September 6, 2014
Icefield Parkway (North), AB
Diadem Peak is a beautiful 11,000er just to the north of Columbia Icefield that’s usually climbed together with its higher neighbour, Mount Woolley. The aesthetic way of climbing these two summits is by doing Diadem first via the SE face (steep snow couloir straight up), down the south slopes and up the north ridge of Woolley before descending the normal route. Vern, Ben and I, however, were not that adventurous and we’d take the easiest route on both the ascent and descent. This brought us to Woolley/Diadem col first so it made perfect sense to bag the higher of the two first. Back to the col after successfully summitting Mt. Woolley, we decided to ditch a bunch of unnecessary gears before slogging up the foreshortened slope on Diadem. In particular we ditched ice tool and the winter coats.
For those of you unfamiliar with this mountain, there’re two summits. The first one on a big snow hump/cornice and the second one, 5 minutes further down the ridge, on rock. Some sources indicate the rocky summit being either at the same height or slightly higher than the snowy one. We ascended both of them and our GPS and barometer altimeters recorded the sharper rocky summit at about 2 m higher than the rounded snow hump. Thus to make sure you’ve summitted this 11,000er you have to ascend the true (rocky) summit. From the col to the false summit there’s very little to describe other than perseverance. There were a few short steps requiring brief hands-on work but nothing more than just easy scrambling. The slope did feel foreshortening though.
The true summit was a different game. With the intimidating ridge ahead plastered with snow we decided to keep crampons on and ditch backpacks. I went up first and it was quite difficult, but overall wasn’t as bad as I thought. There were a few very tricky moves requiring dedicate balancing or au-cheval technique but after that I could find decent holds, and soon I stood on top. I’d say in dry condition it’s exposed 4th class. Ben and Vern weren’t quite sure about ascending this but I checked the GPS reading and it’s indeed higher than the snow summit, so they had to climb it… The view from this true summit was significantly better than from the false one too.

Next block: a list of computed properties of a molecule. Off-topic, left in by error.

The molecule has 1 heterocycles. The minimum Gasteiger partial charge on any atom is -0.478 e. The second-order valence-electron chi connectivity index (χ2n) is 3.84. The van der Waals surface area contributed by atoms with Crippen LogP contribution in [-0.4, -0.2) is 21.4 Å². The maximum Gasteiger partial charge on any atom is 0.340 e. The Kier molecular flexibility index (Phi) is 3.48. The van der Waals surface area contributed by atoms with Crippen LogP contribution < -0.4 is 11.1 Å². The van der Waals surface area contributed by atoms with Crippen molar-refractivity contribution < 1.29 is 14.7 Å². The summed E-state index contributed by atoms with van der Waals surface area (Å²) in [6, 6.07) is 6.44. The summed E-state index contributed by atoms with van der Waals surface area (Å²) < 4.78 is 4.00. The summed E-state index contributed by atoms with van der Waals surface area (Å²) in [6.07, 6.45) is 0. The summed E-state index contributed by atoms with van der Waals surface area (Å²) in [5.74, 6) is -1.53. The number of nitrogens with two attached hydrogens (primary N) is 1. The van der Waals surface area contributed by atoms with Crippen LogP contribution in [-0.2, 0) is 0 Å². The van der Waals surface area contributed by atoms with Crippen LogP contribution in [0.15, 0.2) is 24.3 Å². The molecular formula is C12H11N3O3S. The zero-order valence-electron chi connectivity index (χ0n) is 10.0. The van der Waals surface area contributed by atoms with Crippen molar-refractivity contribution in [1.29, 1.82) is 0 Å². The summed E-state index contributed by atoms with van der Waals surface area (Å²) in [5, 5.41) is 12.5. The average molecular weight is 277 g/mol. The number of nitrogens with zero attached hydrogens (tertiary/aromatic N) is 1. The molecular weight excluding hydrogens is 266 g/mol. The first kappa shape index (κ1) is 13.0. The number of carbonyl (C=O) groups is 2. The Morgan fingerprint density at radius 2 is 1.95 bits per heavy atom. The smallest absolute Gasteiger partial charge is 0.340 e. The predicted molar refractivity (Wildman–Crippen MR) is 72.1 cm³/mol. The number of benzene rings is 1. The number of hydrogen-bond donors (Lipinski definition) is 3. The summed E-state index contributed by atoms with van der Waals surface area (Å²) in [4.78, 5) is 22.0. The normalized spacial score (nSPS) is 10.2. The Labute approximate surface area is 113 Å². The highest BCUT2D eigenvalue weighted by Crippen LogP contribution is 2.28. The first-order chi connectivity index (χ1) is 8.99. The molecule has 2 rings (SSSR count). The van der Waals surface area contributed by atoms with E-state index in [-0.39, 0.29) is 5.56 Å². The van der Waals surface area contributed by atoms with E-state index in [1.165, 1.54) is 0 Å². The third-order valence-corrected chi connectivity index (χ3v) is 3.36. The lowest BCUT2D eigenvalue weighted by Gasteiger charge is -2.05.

Descending was even trickier and at the crux move we all had to au-cheval across. Soon we all made back, relaxing a little bit before resuming the descent. It’s a pleasant walk back to Woolley/Diadem col and then a somewhat tedious walk side-hilling down the scree/snow on skier’s left. It’s quite a long way down to the entrance of 2nd couloir.
We all had worry about the condition and we were right. With the strong sun backing this south-facing couloir for many hours, the new snow had become quite slushy. It wasn’t too bad though but pretty marginal especially for the lower part. If worse we’d had to dig down to ice and rappel and nobody was looking forward to that. Near our exit point we started to see dirt/ice which didn’t appear earlier in the morning. I went down too far skier’s right and had to cross this ice patch. I informed Ben and Vern to cut over early and soon we were all out of the couloir. Much of the new snow had melted which meant an easier descent down the series of down-sloping ledges. It’s still wet and covered with snow though, just not as snowy as in the morning. I managed to descend this section without crampons, and in short time we were back to the entrance of the key chimney. This chimney was still snow covered but straightforward to descend.
Back to the first couloir, we thought the hard terrain was over but nope, the next section would be the crux for this trip. At this point we already made the decision to traverse towards Mushroom Peak on a high level ledge and glacier rather than descending the maze of crevasses using questionable snow bridges. This was a very correct call as even just down-climbing the entire 1st couloir itself would be downright difficult and dangerous. The new snow was either totally gone revealing hard ice and dirt underneath, or thin and slushy that we couldn’t gain traction. At the meantime rock fall was a real concern now and we could hear and see rocks coming down. For the next short while we had to face inwards, having both axes out and front-pointing down and/or diagonally down. We were aiming at the lower rubble ledge on the skier’s left side. We wanted to be off this shooting gallery as quickly as possible but on the other hand screwing up a move would send us down and perhaps into the bergschrund. The hardest part was front-pointing across a debris covered ice patch. My mountaineering ice axe couldn’t even get a purchase no matter how hard I swung and it was only the front points of my crampons holding my body weight. Thankfully this section wasn’t very long and eventually we made to the rocky ledge below and out of the danger zone.
At this point the pressure was not off yet as we had no clue how bad the glacier was between Diadem and Mushroom. Based on our earlier observation from Woolley Shoulder the previous day it appeared to be heavily crevassed. But at this point we were committed to it and if we found a safe way to cross it then we knew there’s a scramble route down Mushroom Peak thank to Eric’s exploring a big time. Ben had printed out Eric’s route photo and we’d rely on that to get off these mountains. Of course, if we could get off the snow then it made perfect sense to bag Mushroom Peak as our last objective in this trip, rather than waiting till the next morning.